Introduction to the Practice of Architecture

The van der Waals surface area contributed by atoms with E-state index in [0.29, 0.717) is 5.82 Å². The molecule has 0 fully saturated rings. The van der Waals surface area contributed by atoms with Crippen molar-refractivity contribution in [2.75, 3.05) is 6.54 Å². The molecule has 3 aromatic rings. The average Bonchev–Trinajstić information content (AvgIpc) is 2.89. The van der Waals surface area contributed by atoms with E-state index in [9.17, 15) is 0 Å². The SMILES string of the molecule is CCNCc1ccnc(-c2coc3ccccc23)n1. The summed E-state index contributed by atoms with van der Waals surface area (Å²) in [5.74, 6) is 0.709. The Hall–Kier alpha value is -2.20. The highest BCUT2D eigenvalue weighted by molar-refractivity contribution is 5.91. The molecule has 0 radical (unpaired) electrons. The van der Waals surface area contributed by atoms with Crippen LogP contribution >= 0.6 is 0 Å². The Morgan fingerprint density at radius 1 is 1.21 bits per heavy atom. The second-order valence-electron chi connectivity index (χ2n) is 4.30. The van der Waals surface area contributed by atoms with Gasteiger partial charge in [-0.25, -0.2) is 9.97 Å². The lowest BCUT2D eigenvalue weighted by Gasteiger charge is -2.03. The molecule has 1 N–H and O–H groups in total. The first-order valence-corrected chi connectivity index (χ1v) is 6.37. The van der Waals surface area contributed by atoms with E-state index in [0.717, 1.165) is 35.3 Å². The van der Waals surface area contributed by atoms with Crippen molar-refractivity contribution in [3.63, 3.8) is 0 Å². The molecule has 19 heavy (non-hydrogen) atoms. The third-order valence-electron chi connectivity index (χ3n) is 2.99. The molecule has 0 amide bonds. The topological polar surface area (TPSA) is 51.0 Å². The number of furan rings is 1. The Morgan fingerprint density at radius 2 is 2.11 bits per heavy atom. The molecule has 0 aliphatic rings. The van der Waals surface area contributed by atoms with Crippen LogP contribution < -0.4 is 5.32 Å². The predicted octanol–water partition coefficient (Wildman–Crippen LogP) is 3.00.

This graduate level course introduces basic aspects of the architectural profession and challenges students to locate and critically examine ethical and other problems within current practice. It covers a variety of architect, client, site, and program types to expose students to a wide spectrum of problems. Some of the topics include: obtaining commissions; conflicts with a client over construction costs; specialist and generalist practice types; new forms of project delivery; the peculiar challenges of practicing abroad; resolving design conflicts between the community and the client; the administration of the construction contract; and new technology in the design process. Ethical discussions center on conflicting duties to clients, knowledge, colleagues, and the public. They range from the notion of professional detachment, to the moral role of aesthetic principles, to when architects must challenge their clients. Each topic comes out of a case that describes the real experience of practicing architects, including several architects of national and international reputation. There are eight units, each with a case study, supporting readings, and a think-piece or \”rocket\”, which launches possible issues for discussion. The units also include research, fieldwork, and interview assignments, for which students produce written reports and corresponding oral presentations.Note: Course enrollment is limited to 4th semester MArch I students and other MArch I students who need to fulfill the professional practice requirement. More information on the course can be found at the course website: